This refers to the editorial “Welcome ‘non-event’” (November 21). The Reserve Bank of India (RBI) board debated the main issues on which differences of perception between the apex bank and the government had surfaced for about 16 hours in two meetings. The board meeting on Monday, held in a cordial atmosphere, in a way borrowed time to understand the views of both sides. The committee’s approach needs to be seen and welcomed in this perspective.
The media has been debating the harm likely to be inflicted on the Indian economy if the government invokes Section 7 of the Reserve Bank of India Act, 1934, to "discipline" the RBI Governor Urjit Patel and the RBI. For now, one prefers to believe that the confrontational approach attributed to the government was a media creation because Sections 7, 8 and 58 of the RBI Act are necessary and relevant in the management of the RBI. These provisions just ensure fair and proper management of the RBI. Once the selection process for the appointment of board members and top executives is professionalised, the thought about splitting the RBI board vertically, with government nominees on one side and the RBI governor and his deputies on the other, will vanish. We have the example of the Monetary Policy Committee behind us.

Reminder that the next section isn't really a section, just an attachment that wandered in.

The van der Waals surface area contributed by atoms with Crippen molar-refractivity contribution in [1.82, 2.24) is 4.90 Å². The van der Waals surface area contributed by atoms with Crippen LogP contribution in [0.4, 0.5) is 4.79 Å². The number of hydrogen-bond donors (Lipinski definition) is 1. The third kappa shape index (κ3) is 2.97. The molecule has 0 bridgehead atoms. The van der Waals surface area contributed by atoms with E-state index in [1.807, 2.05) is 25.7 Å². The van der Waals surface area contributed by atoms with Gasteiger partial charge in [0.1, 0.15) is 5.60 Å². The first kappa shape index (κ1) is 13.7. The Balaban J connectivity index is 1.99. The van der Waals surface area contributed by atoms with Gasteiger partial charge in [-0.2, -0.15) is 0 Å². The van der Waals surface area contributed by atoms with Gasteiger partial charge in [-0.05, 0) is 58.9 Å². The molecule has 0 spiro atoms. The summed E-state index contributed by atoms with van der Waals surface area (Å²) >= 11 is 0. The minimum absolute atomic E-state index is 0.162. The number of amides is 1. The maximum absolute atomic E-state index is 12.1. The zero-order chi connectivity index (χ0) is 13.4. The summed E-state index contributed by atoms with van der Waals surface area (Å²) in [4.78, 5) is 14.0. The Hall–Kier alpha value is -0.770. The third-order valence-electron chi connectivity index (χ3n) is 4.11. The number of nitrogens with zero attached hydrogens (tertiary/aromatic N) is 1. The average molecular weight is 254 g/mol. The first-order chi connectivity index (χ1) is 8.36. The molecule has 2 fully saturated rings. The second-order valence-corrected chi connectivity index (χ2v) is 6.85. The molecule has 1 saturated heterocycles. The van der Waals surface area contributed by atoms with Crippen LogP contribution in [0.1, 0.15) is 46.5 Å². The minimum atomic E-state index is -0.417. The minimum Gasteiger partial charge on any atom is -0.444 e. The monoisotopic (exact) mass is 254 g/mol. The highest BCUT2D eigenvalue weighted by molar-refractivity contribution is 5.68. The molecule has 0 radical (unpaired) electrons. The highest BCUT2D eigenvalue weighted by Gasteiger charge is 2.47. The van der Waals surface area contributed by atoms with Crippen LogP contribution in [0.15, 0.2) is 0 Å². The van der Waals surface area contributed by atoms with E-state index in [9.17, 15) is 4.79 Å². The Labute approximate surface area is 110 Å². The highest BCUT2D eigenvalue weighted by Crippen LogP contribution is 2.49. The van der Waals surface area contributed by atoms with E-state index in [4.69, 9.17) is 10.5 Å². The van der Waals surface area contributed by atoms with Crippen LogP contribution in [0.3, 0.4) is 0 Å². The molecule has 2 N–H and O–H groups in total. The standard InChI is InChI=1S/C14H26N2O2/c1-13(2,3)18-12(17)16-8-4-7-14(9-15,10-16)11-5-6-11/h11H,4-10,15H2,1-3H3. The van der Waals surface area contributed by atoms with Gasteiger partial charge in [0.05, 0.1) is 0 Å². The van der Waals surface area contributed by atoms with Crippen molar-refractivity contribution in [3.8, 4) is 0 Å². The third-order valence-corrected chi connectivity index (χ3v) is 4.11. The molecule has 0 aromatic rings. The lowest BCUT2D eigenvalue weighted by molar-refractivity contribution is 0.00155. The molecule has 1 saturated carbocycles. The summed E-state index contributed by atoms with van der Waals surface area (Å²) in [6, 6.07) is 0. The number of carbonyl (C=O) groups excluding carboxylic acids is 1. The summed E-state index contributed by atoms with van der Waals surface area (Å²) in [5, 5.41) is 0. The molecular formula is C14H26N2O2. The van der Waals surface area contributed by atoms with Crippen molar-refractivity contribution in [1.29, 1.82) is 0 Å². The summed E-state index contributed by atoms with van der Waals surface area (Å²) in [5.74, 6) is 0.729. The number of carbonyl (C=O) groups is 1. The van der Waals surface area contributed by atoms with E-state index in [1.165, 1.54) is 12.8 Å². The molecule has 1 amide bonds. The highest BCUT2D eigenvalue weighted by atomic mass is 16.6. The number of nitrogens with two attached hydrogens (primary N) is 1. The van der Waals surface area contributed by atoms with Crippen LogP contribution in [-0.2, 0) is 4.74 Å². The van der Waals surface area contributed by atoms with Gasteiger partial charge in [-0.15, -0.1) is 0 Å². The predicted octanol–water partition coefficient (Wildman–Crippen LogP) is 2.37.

As far as drawing from the RBI’s reserves to adhere to the Centre’s deficit target is concerned, let us hope that the committee that will examine the adequacy of capital and reserves for the RBI will resolve issues such as sources for funding of shortfall, if any, in RBI’s capital and reserves, and raising of RBI’s share capital from the present Rs 50 million to acceptable levels.
M G Warrier, Thiruvananthapuram
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